In June 2016 we presented a 1914 report to the New York Sun by American French Foreign Legionnaire Alan Seeger HERE. Below is a selection from a longer article he wrote in May of 1915 for the progressive magazine New Republic, which would later champion America's joining the war.
I have talked with so many of the young volunteers here. Their case is little known, even by the French, yet altogether interesting and appealing. They are foreigners on whom the outbreak of war laid no formal compulsion. But they had stood on the butte in springtime perhaps, as Julian and Louise stood, and looked out; over the myriad twinkling lights of the beautiful city. Paris—mystic, maternal, personified, to whom they owed the happiest moments of their lives—Paris was in peril. Were they not under a moral obligation, no less binding than their comrades were bound legally, to put their breasts between her and destruction? Without renouncing their nationality they had yet chosen, to make their homes here beyond any other city in the world. Did not the benefits and blessings they had received point them a duty that heart and conscience could not deny?
"Why did you enlist?" In every case the answer was the same. That memorable day in August came. Suddenly the old haunts were desolate, the boom companions had gone. It was unthinkable to leave the danger to them and accept only the pleasures oneself, to go on enjoying the sweet things of life in defense of which they were perhaps even then shedding their blood in the north. Some day they would return, and with honor—not all, but some. The old order of things would have irrevocably vanished. There would be a new comradeship whose bond would be the common danger run, the common sufferings borne, the common glory shared. "And where have you been all the time, and what have you been doing?" The very question would be a reproach, though none were intended. How could they endure it?
Face to face with a situation like that a man becomes reconciled, justifies easily the part he is playing, and comes to understand, in a universe where logic counts for so little and sentiment and the impulses of the heart for so much, the inevitableness and naturalness of war. Suddenly the world is up in arms. All mankind takes sides. The same faith that made him surrender himself to the impulses of normal living and of love forces him now to make himself the instrument through which a greater force works out its inscrutable ends through the impulses of terror and repulsion. And with no less a sense of moving in harmony with a universe where masses are in continual conflict and new combinations are engendered out of eternal collisions, he shoulders arms and marches forth with haste.
If no more serious argument can be brought against war than those inconveniences and sacrifices resulting to a man from his break with merely comfortable living, I confess I cannot see the contention of the pacifist, nor am I able to understand how war can be any more reasonably objected to than parturition, for example. That too, is painful; only, being a phenomenon of common occurrence and one to which no alternative has ever been imagined even by the visionary, its inevitableness is universally accepted. It would be Well if war were equally so—the supreme demand that nature makes upon the male, as the other is the supreme demand made up on the female. Wars are the birth-pangs of new era? And he who, ready to assume the burden and share the anguish, makes himself the instrument through which this vast power operates, is playing the largest part a man can play. Though he perish while the sweetness of youth is still in him and his capacities for earthly happiness are still unexhausted, I imagine that he does so with infinitely more assurance than any hypothetical reward of a supernatural religion can afford its votary. For his comfort is the sense of his life's blood flowing close to the heart of that cosmic entity of which he feels himself a fraction, and in whose movements it is his measure of his life's success to play the most essential, the most intimate part.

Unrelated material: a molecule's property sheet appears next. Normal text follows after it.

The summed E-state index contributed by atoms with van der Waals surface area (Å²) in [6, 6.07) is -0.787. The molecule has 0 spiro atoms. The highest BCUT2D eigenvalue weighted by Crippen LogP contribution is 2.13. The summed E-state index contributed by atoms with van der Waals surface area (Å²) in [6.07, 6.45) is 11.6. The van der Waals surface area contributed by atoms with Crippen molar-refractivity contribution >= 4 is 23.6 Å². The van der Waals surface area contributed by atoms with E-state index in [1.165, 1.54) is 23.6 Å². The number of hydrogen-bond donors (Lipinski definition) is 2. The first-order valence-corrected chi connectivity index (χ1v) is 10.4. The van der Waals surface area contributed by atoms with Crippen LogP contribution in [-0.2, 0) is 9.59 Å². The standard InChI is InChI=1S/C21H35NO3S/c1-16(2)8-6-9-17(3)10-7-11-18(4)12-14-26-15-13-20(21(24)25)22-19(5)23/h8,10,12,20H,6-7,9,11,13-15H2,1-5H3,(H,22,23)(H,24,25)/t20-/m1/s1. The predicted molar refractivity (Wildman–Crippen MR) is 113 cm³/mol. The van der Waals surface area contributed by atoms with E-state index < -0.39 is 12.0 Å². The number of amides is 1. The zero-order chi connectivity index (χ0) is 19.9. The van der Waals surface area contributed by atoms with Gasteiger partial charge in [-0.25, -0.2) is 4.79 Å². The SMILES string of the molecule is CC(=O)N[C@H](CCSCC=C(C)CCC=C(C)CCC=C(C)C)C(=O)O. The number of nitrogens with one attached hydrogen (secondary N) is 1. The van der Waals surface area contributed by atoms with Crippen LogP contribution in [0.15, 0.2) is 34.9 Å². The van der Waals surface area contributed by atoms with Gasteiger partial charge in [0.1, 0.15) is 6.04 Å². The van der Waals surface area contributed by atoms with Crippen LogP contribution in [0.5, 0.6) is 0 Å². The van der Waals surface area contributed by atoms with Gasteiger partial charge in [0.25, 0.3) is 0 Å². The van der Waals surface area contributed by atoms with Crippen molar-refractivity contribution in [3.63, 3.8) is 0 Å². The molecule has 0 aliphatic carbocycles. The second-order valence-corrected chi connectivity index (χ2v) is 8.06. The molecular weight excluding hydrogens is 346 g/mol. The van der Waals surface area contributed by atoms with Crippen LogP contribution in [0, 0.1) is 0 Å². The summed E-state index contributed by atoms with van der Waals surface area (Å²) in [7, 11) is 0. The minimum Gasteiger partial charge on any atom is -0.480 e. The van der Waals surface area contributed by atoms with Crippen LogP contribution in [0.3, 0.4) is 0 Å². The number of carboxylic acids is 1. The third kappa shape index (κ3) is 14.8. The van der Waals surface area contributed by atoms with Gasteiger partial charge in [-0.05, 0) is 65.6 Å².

This view of war in its sublimity is one that will not easily occur to the distant spectator. It takes long nights at the outposts, nights such as the last we have been spending half way up the hillside to the enemy's trenches, when the cannon thundered all along the line down toward Rheims, and, mounting toward the meteors that fell out of the morning skies, the slow-curving rockets marked the course of the battlefront across the vast, misty lowlands and into the starlit distances. Not the sense of the bestiality and inutility of it all, but rather of its entire harmoniousness in a universe properly understood is the emotion that possesses the spectator of such a scene. The easy-going pacifist will continue to talk of the horrors of militarism and the clock of civilization being set back a hundred years. This is because he is unable to conceive of evolution except as an orderly progress toward the realization of some arbitrary ideal based upon considerations of individual human well being. The philosophic mind, on the other hand, does not think of evolution in terms of anything so relative as the principles of human morality at all, but rather as an increasing complexity of phenomena—of the possibilities for happiness as well as of all else—-a process which works out through destructive influences quite as much as through inventive and creative.
Source: The New Republic, 22 May 1915